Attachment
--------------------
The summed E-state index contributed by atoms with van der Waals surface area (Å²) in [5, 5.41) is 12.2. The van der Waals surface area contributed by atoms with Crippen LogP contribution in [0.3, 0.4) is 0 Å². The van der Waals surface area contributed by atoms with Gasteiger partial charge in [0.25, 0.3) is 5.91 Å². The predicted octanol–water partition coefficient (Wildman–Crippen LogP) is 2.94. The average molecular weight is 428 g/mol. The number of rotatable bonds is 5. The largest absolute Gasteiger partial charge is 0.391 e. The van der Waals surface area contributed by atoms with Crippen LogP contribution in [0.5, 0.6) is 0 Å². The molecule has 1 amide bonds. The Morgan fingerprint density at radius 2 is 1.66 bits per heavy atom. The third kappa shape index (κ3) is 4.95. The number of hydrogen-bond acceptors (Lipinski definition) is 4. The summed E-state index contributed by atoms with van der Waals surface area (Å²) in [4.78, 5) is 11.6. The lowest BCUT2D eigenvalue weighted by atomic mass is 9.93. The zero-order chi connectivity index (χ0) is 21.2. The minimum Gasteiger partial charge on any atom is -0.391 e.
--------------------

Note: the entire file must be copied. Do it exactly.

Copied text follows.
The summed E-state index contributed by atoms with van der Waals surface area (Å²) in [5, 5.41) is 12.2. The van der Waals surface area contributed by atoms with Crippen LogP contribution in [0.3, 0.4) is 0 Å². The van der Waals surface area contributed by atoms with Gasteiger partial charge in [0.25, 0.3) is 5.91 Å². The predicted octanol–water partition coefficient (Wildman–Crippen LogP) is 2.94. The average molecular weight is 428 g/mol. The number of rotatable bonds is 5. The largest absolute Gasteiger partial charge is 0.391 e. The van der Waals surface area contributed by atoms with Crippen LogP contribution in [0.5, 0.6) is 0 Å². The molecule has 1 amide bonds. The Morgan fingerprint density at radius 2 is 1.66 bits per heavy atom. The third kappa shape index (κ3) is 4.95. The number of hydrogen-bond acceptors (Lipinski definition) is 4. The summed E-state index contributed by atoms with van der Waals surface area (Å²) in [4.78, 5) is 11.6. The lowest BCUT2D eigenvalue weighted by atomic mass is 9.93. The zero-order chi connectivity index (χ0) is 21.2. The minimum Gasteiger partial charge on any atom is -0.391 e.